The official F-35 afterburner policy is unclear. Major Christopher Borders, an Idaho National Guard spokesman, said local flight crews don’t know much about the F-35 because their expertise is with the A-10. Efforts to contact a U.S. Air Force representative were unsuccessful.
Of all the complaints about the noise study and the future of Boise’s military planes, the airport’s public involvement efforts have drawn the most broad criticism.
It’s another area of disagreement between the city, which insists it’s been forthcoming, and critics, who suspect the city of trying to keep the study quiet.
“There seems to be a kind of secretiveness. We’ve pretty much been excluded from this process,” Mericle said. “It’s almost like there’s been a fixation on trying to keep as much information away from us as long as possible.”
FAA guidelines refer to public involvement as “a continually evolving art” without giving specific instructions for steps airports and their consultants should take to do it well.
The agency guidelines say, “The right of citizens to be actively involved in molding the plans which will affect their future is fundamental. To be effective, this involvement must begin early enough in the planning program to assert a real influence over its direction and decisions.”
Mericle suggested the city send letters to all of the households inside the 65-decibel noise contour.
Gannon wants the city to restart the public involvement process for the noise study. That means taking more steps to tell Boiseans the study is happening and doing a better job of notifying them, especially people who live near the airport, about meetings and other opportunities to get information and give opinions.
The airport has no plans to do that, Briggs said. The city’s outreach program, which included open houses, social media announcements and emails, was in line with what airports of similar size do, he said. The airport also extended by several weeks the deadline for submitting comments on the study’s draft version.
“I feel like we did our due diligence,” Briggs said.
WHAT ABOUT THE THIRD RUNWAY?
Gannon also wants the city to analyze the potential of expanding an existing runway south of Gowen Road and east of Pleasant Valley Road as part of its noise study.
Today, the Idaho Air National Guard’s planes take off and land on the same two Boise Airport runways that commercial flights use. The idea would be to use the runway south of Gowen Road for military flights.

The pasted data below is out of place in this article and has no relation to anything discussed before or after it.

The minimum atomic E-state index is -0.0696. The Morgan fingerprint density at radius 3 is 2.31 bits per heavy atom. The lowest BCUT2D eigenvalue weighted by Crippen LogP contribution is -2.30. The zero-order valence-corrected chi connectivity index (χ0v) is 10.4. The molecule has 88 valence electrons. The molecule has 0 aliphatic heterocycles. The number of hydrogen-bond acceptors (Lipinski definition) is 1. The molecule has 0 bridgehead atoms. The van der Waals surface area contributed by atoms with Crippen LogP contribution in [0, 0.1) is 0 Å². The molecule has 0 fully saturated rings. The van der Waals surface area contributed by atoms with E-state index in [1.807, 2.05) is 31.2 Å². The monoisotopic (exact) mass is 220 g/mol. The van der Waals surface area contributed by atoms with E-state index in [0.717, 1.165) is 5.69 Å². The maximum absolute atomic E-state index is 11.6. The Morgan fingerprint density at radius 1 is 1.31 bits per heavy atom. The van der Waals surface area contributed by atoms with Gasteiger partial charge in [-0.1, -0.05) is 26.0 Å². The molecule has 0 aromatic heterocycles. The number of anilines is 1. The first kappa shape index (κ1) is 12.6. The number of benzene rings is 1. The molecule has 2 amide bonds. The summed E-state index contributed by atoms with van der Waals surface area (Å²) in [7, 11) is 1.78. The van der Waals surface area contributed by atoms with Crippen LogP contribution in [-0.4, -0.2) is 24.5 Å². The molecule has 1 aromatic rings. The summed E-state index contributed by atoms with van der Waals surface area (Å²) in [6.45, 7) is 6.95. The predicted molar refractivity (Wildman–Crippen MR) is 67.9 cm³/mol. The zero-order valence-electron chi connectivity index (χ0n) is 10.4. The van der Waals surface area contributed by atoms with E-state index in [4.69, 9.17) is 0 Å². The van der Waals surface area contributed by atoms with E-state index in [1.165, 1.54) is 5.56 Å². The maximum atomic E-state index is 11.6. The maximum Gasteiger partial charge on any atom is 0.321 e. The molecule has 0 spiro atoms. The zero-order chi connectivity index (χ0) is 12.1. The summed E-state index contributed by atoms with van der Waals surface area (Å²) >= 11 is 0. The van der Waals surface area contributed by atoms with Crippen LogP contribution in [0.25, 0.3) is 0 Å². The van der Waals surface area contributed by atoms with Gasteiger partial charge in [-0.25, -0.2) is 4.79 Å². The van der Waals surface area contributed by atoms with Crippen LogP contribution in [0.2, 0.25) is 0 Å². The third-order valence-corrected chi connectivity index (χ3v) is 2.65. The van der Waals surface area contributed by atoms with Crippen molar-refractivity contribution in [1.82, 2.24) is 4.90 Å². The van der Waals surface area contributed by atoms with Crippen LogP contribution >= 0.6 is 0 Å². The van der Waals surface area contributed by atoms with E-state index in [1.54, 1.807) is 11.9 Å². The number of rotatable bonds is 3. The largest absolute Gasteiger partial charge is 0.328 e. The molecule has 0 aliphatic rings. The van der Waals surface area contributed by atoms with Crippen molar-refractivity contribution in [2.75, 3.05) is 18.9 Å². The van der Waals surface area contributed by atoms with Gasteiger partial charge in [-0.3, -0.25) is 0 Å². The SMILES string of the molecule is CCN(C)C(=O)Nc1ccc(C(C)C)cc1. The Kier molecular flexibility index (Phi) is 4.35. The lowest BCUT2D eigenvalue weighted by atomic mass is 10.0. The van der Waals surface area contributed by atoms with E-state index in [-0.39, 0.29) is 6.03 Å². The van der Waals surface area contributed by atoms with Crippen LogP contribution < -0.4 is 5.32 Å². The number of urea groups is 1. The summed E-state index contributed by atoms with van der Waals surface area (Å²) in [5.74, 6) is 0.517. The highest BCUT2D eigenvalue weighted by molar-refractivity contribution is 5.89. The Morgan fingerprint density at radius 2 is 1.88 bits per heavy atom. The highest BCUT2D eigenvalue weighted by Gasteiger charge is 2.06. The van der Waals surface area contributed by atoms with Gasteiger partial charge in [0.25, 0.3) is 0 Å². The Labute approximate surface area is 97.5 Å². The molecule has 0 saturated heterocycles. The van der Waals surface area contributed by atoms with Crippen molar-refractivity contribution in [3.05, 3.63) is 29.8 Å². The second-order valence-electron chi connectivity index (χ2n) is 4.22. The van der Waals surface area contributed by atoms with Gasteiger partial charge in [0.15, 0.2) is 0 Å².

This is not the place to put a base for warplanes. They’re fine in Mountain Home because they’re going to disrupt jackrabbits and other animals, but they’re fine there. But here, you’re just going to be continuing to turn this into an urban area.
Monty Mericle, who lives near the Boise Airport
Like the F-35 proposal, the study can’t consider the third runway option because there’s no way it could be done in five years, Airport Director Rebecca Hupp said. But improving it is a long-term possibility, she said.
The third runway is analyzed in the Boise Airport’s master plan, which considers a longer-term future than the noise study, Hupp said. Bringing it up to specifications for commercial flights would cost about $100 million, she said.
That would cover the cost of lengthening it to 10,000 feet. It also would have to be widened and would need new lights, a taxiway for planes to drive onto and off of the runway and another taxiway connecting it across Gowen Road to the Boise Airport’s airfield.
A few of those items, such as the new taxiway, might not be necessary if the south runway were only for military use, Hupp said. The FAA and U.S. Department of Defense could both help pay for the project, she said.
Boise eyeing homes near the airport?
A draft version of a Boise Airport noise study includes recommendations to buy 105 houses and an unspecified amount of undeveloped land near the airport.
The city of Boise, which owns the airport, would not condemn the properties in question, airport spokesman Sean Briggs said. Instead, property owners would have to agree to sell if the city wanted to make the purchases, he said.
The cost for each property would be based on an appraisal, Briggs said. The Federal Aviation Administration would cover 93.75 percent of the cost, with the city paying the remaining 6.25 percent, Briggs said.
See for yourself
For more information on the Boise Airport noise study, including a draft version of the study and related materials, including noise contour maps, visit our online version of this story at IdahoStatesman.com.